2011 Golden Globes a rowdy free-for-all


By Becca Seel

The Golden Globes, my favorite television broadcast and awards show, did not disappoint in 2011 with plenty of inebriation, inappropriate jokes, and a thoroughly unimpressed Marky-Mark Wahlberg.

The emotional roller coaster of the awards circuit elicited laughter, shock, embarrassment and anger from the audience and viewers. From a questionably-sober host, to loopy awards speeches, to surprises in major categories, the Globes for another year was unmatched as a drunken celebrity free-for-all.

In his previous stint as host, Ricky Gervais told the audience he could do whatever he wanted since he was not coming back.

I scratched my head when I heard of his return for this year’s ceremony, but Gervais exceeded my widest expectations, and the bounds of tastefulness, as he insulted an unprecedented amount of celebrities, as well as the Hollywood Foreign Press Association itself, which quickly issued a statement condemning his jokes as “totally unacceptable.”

Gervais at some point seemed to lose his suit jacket; one wonders exactly how much alcohol one has to spill on a black jacket before it is unsuitable to wear?

Awards shows are only as good as their presenters. Robert Downey, Jr. (RDJ) as always was by far the most entertaining.

RDJ was his usual wacky self with disjointed, heavily-laden sexual innuendos related loosely to the actual awards ceremony. He managed to turn the nominee announcements into an invitation for a televised orgy, his overtures to Emma Stone later becoming an addictive .gif.

Interestingly, the majority of stars from upcoming Marvel movies were in attendance, including Chris Hemsworth (Thor), Chris Evans (Captain America), Scarlett Johansson (Black Widow), RDJ (Iron Man), Jeremy Renner (Hawkeye), Mark Ruffalo (Bruce Banner), Hayley Atwell (Peggy Carter), and Stringer Bell (Heimdall).

Drama winners included favorites Natalie Portman for Black Swan and Colin Firth for The King’s Speech. The Social Network edged past King’s Speech for Best Drama with Globes for screenplay and director. The Kids Are All Right took the Comedy/Musical category with a Best Actress award for Annette Bening. There was a surprise win for Paul Giamatti for obscure Barney’s Vision. Melissa Leo and Christian Bale walked away with supporting actor awards for their performances in The Fighter.

In TV, ‘The Kurt Hummel Hour, brought to you by Ryan Murphy’ (occasionally called Glee) won Comedy/Musical, with Supporting Actor Awards for Chris Colfer and Jane Lynch. Boardwalk Empire took the Drama category with an unsurprising win for Steve Buscemi. Katey Sagal (Sons of Anarchy), Jim Parsons (Big Bang Theory), and Laura Linney (The Big C) nabbed the remaining TV Actor Globes.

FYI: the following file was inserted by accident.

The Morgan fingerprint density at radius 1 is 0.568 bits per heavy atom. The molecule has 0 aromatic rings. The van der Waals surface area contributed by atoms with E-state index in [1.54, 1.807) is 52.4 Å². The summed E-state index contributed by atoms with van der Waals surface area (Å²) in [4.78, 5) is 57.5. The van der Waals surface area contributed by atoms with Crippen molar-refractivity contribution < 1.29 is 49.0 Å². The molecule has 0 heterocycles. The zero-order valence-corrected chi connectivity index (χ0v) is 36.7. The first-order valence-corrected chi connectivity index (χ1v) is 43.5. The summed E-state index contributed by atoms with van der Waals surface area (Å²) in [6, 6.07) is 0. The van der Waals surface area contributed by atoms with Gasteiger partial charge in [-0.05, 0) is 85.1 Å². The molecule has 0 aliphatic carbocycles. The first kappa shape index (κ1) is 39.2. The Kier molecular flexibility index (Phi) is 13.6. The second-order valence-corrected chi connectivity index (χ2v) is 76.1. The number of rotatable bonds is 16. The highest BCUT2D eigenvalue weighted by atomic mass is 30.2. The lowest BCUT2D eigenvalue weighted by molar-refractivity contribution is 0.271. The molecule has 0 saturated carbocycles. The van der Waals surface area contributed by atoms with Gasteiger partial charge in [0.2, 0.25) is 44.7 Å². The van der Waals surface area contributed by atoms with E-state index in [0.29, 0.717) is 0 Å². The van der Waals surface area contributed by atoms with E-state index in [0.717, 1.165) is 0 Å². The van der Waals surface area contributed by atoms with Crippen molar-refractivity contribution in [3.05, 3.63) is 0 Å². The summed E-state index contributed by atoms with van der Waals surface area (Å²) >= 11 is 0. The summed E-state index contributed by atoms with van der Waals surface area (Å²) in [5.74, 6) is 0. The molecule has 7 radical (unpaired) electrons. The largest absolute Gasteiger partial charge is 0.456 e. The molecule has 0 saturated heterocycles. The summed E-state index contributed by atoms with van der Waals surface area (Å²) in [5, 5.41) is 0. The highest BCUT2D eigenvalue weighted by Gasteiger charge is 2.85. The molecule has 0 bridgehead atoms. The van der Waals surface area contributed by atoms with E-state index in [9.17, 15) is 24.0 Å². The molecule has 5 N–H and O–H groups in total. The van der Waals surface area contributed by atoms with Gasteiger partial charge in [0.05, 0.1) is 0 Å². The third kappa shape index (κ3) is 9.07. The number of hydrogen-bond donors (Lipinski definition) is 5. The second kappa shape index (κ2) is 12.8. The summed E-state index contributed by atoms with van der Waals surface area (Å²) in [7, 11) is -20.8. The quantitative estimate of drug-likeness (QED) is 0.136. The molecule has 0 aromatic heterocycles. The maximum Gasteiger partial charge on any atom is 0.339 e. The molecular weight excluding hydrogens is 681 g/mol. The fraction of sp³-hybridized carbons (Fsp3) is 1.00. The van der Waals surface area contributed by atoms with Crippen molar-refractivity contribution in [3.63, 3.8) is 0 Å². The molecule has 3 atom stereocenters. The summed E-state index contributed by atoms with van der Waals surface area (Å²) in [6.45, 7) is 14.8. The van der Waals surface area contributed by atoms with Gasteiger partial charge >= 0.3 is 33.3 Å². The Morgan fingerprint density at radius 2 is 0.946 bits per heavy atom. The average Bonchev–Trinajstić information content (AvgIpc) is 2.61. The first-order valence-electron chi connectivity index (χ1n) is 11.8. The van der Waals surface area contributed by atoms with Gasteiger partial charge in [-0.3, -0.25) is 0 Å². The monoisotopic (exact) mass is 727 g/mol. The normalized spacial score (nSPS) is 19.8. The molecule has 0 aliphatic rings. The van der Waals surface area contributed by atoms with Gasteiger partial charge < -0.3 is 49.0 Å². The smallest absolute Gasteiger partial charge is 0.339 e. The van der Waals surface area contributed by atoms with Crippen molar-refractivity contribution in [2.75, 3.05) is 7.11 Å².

This year’s Golden Globes produced a quite humorous contest of the best ‘I Couldn’t Care Less’ attitudes of the night. Coming in third place is Gervais, who accused the HFPA of bribery, and who did whatever was in his power to offend the greatest percentage of Hollywood in the time given.

Second place was Helena Bonham-Carter, who ruled the red carpet with her ‘bitch, please’ expression, caring just enough to mismatch her shoes in her wacky Vivenne Westwood ensemble. Her beehive, rivaled by Bellatrix Lestrange herself, large enough to hide a pack of cigarettes and a flask, both of which Mrs. Tim Burton looked like she could have used. She seemed to be vaguely excited when The King’s Speech was mentioned, but sunk back in her chair in general indifference.

First place, perhaps unsurprisingly, was the barely emotive, slightly frightening Mark Wahlberg. From his lackluster showing on the red carpet to his refusal to crack a smile at the wins of Christian Bale and Melissa Leo in Supporting Actors categories in his own movie, he has not only perfected the art of not caring but has made it a lifestyle.

The Globes were three hours of pure fun and barely-contained mayhem, as the rowdiness of the Moët-doused audience turned a classy awards show into a sporting event. Unfortunately, Gervais will never be allowed back, either in a host or nominee capacity; yet he certainly made his mark as perhaps the most infamous host in the history of the awards.

TV stalwarts like Mad Men and 30 Rock’s time may be over, and trendy films bested more traditional offerings. Despite its surprises, the Globes is a springboards for awards season, and with stellar offerings in TV and film, is one that I eagerly anticipate.


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